Farming News

The Rise of Agricultural Drones

by | Sep 9, 2021

Technology is changing nearly every industry in the world, and agriculture is no exception. Although many think of farming as part of a more simple life, it is becoming increasingly complex. Farming is an unpredictable occupation faced with obstacles such as soil erosion, biodiversity loss, global economic factors, and most recently – adopting and learning new technologies.

Computers and drones, often working in tandem, are at the forefront of new technologies being introduced to the agricultural landscape. Although adapting to this technology adds another job to the to-do list, in the long run using drones can cut down on costs, labor, and effectively tackle other challenges and tasks present in agriculture.

Many agricultural tasks can often be done quicker, cheaper, and are more well-suited to drones compared to tractors. They also avoid the issue of soil compaction. As farming machinery continues to become larger and heavier, soil compaction is an increasing problem, reducing the rate of both water infiltration and drainage and resulting in reduced harvests. Drones fulfill their tasks from the air making this problem obsolete.

aerial view of crops taken with drone

Drones are also especially good at monitoring crops since their position in the sky gives them an excellent view of all farm fields. When corn grows tall, it is difficult for a farmer to see how crops are doing in the middle of the fields. Drones can eliminate this issue and provide information for:

  • Identifying areas of poor crop growth
  • Finding areas with too little or too much water
  • Identifying places where weeds are too numerous and stunting crop growth
  • Finding locations where insect activity is damaging crops

When crops become tall, it is also impossible to use a tractor to apply herbicides, pesticides or fertilizer. These can only be applied from the air. Crop dusting is cheaper for large areas, because the storage capacity is somewhat limited on drones; however, drones are great for spots or smaller areas. For example, using drones to identify and apply fertilizer, pesticides, and herbicides as spot treatments where they are needed can cut down on fertilizer-related costs and stretch out product.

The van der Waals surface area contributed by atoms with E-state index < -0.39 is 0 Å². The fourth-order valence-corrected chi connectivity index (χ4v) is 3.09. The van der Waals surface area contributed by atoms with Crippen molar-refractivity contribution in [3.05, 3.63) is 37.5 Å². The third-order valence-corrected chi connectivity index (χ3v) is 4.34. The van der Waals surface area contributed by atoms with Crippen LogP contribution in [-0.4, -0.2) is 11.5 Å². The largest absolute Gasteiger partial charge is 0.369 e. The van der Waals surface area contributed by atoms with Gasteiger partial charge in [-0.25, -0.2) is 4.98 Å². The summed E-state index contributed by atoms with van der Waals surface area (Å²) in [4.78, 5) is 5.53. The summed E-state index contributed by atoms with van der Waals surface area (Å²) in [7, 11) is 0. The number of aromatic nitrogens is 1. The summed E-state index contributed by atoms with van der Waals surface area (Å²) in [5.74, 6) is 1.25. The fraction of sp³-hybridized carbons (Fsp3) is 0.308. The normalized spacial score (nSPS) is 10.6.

Farmer using agricultural drone

The application of seeds for ground covers is another task well-suited for drones. Ground covers are planted in fields to prevent erosion and loss of topsoil over the winter when there is no cash crop growing there. The issue with cover crops is that they are typically planted after all harvesting is complete, which means it’s too late for them to grow very much before winter sets in. The ideal time to plant cover crops is shortly before harvest when cash crops are still in the field. That can’t be done with a tractor, but it’s no problem with a drone. Cover crop seeds can be planted at a time when the farmer is not yet busy harvesting, giving the cover crop a chance for adequate growth before winter.

The importance of drones and other technology in agriculture will continue to grow in the coming years, saving farmers time and money as well as streamlining the agricultural process. Applications of fertilizer, herbicides, and pesticides will become more precise which will lower the amounts applied, reaping benefits for the environment, farmers, and the world’s food supply. Although a bit of a curveball, drones are the first step in a modern agricultural revolution that allows farmers to work more efficiently and effectively while cutting down on their own costs and labor.